I D L i s t = N C D i s t × c t d × t h × 3600
Step 2.3: Calculation of the direct losses D L s : It has been mentioned that crash injury severity data is not available in the crash data, and most crashes on Shanghai expressways are slight and PDO crashes. Thus, the direct losses of a crash are assumed to be only dependent on crash type s . The value of direct losses D L s for various crash types s can be determined with refering to local road traffic accident statistics yearbook [32].
Step 2.4: Calculation of the expected mean of total losses: Based on the above steps from 2.1 to 2.3, the expected mean of total losses for section i caused by crashes in various time t and type s can be formulated as follows in Equation (8):
s l l t = 1 24 ( I D L i s t + D L s ) × P s t
Step 3: Calculation of the Total Risk
Based on the above results and Equation (1), the result of risk assessment for section i can be computed as follows in Equation (9):
R i = N i × s l l t = 1 24 ( I D L i s t + D L s ) × P s t
where P s t is the possibility of type s crashes occurring at time t . D L s , I D L i s t are the direct and indirect losses caused by a crash of type s occurring on section i at time t .

5. Case Study

Using the historical crash data and traffic flow data from expressways in Shanghai, a case study on the proposed HSID method is demonstrated.
The total number of segments m is set to be 167. The number of crash types l is set to be 3 and s = 1 ,   2 ,   3 represent the single-vehicle collision, two-vehicle collision and multi-vehicle collision, respectively. As mentioned in Section 3, most segments on expressways are closed for maintenance during 12:00 a.m. to 6:00 a.m. Therefore, the occurrence time t of crashes is from 6:00 a.m. to 12:00 a.m.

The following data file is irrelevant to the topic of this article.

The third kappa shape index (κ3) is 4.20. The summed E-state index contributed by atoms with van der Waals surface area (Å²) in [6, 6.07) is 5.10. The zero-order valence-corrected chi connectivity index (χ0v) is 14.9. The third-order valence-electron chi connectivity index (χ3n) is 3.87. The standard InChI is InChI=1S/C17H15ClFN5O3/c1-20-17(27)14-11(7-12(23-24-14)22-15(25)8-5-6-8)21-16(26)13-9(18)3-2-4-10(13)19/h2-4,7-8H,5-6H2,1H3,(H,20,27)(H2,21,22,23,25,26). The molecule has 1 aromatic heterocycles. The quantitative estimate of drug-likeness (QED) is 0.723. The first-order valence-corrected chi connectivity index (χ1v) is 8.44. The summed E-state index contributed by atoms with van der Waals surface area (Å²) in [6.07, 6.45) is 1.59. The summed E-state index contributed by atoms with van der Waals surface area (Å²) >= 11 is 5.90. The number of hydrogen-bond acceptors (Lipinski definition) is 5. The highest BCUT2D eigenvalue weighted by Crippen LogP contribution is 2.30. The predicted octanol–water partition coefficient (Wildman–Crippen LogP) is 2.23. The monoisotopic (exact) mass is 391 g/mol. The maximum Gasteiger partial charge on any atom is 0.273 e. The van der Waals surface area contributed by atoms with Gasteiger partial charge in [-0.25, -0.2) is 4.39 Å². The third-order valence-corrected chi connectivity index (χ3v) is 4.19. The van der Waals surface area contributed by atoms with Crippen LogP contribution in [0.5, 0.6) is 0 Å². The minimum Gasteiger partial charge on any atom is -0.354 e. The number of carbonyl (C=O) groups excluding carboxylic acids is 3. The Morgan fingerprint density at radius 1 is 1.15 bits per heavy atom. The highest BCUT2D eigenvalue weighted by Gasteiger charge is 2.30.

Step 1: Aggregating the Probability of Crashes for All Exposure Vehicles
The observed average annual crash frequency N i ¯ of segment i is obtained from the historical crash data. The predicted crash frequency N i of segment i is obtained based on the method proposed in the authors’ previous research using a Bayesian negative binomial model [1]. The historical records spanning from 2010 to 2013 suggest a nearly 8% per annum increase in crash counts, and this time trend is considered in the estimation of N i and the CPM is shown as follows:
N i = L M × A D T 0.8410 × e ( 12.17 + 2.822 × C I + 0.792 × M R )
where L M is the length of the segment between two adjacent ramps (m); A D T is the average daily traffic volume of the segment ( p c u / d ); C I is the congestion index; and M R is the merging ratio.
The value of β is calculated to be 0.008 according to Equation (3). With the values of α and n y , respectively, equal to 8 and 3, the expected crash frequency for each segment N i is then computed according to Equation (2).
Step 2: Determining the Potential Losses of Crashes
Step 2.1: Calculation of the probability P s t : To provide a robust result, the occurrence time t and type s for each expected crash are sampled by Monte Carlo sampling. The distribution of P t is shown in Figure 2a above. For the distribution of crash type, two-vehicle collisions occupy 87%, single-vehicle collisions occupy 12%, while multi-vehicle collisions occupy 1%. The probability distribution of P s t is formed using Equation (4).